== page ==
SAN DIEGO – Family medicine residents reported that documentation time increased by about 16 minutes per patient encounter following implementation of an electronic health record system at two academic medical institutions in Southern California.
"We have learned about how electronic health records are going to improve our patient care and our efficiency in the clinic but not a lot of studies have explored how the implementation of an electronic health record at academic centers is going to impact resident education," Dr. Maisara Rahman said in an interview during a poster session at the annual meeting of the American Academy of Family Physicians.
Dr. Rahman and her associates surveyed 122 family medicine residents, attending physicians, and other clinical staff from Riverside County Regional Medical Center (RCRMC) and Pomona Valley Hospital Medical Center (PVHMC) to assess their perceptions about the adequacy of EHR training, the amount of time spent on documentation, and the effects of EHRs on patient care and resident education. Of the 122 people surveyed, 99 responded, for a response rate of 83%.
Dr. Rahman, in the department of family medicine at Loma Linda University and an attending physician in the department of family medicine at RCRMC, reported that there was an overall decrease in resident productivity at both academic institutions following implementation of the EHR: a 30% decrease at RCRMC and a 20% decrease at PVHMC. Overall, respondents indicated that EHR documentation took about 16 minutes longer to complete compared with documentation by paper chart (an average of 37 vs. 21 minutes, respectively.)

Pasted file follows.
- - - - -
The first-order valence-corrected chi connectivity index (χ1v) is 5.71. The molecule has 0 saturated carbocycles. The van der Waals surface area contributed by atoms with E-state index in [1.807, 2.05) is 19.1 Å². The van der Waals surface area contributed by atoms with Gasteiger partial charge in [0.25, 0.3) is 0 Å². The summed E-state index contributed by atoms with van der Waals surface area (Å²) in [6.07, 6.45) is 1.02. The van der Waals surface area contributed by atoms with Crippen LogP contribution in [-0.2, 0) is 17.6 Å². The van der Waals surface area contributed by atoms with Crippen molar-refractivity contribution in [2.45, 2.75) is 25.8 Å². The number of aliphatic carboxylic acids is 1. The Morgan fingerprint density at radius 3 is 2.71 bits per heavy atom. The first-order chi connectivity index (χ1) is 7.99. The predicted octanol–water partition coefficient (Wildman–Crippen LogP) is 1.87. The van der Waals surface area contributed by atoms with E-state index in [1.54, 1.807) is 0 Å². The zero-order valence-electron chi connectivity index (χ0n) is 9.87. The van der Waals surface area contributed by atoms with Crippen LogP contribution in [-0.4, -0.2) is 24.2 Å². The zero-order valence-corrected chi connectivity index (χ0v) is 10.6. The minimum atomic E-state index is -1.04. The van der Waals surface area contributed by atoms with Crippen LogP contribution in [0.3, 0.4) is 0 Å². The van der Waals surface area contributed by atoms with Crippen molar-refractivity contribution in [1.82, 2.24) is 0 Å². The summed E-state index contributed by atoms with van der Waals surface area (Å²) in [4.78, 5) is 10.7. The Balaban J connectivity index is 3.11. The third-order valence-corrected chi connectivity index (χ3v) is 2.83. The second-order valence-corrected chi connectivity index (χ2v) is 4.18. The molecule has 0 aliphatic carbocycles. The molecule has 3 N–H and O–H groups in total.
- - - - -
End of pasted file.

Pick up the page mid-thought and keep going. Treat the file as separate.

The residents also reported missing an average of two educational didactic lecture sessions per month in order to complete EHR notes. In addition to missing didactic lectures, residents from both institutions used an average of 45 minutes of personal time to complete notes for a typical half-day clinic. "That’s pretty significant," Dr. Rahman said. "Resident satisfaction with EHR implementation was highly correlated with whether the respondents had adequate EHR training. When we compared the residents from the two academic sites, we noticed that a lot of the RCRMC residents were not satisfied and were not happy with the system. They were less efficient and less productive in clinic, and it was correlated to the training hours. This is most likely related to RCRMC being a county facility and there are fewer resources to provide adequate EHR training for residents."
In their poster, the researchers concluded that as academic teaching hospitals implement EHRs to meet financial incentives for meaningful use, "it is imperative that these institutions customize and implement EHR systems that enhance and support resident education. EHR has a unique potential to become an educational tool if it is customized and developed for resident education. The traditional teaching methods in ambulatory clinics will need to adapt to a more innovative, technology-enhanced learning environment. Further research is needed to identify improved EHR systems that optimize and enhance residents’ education."
The researchers stated that they had no relevant financial conflicts to disclose.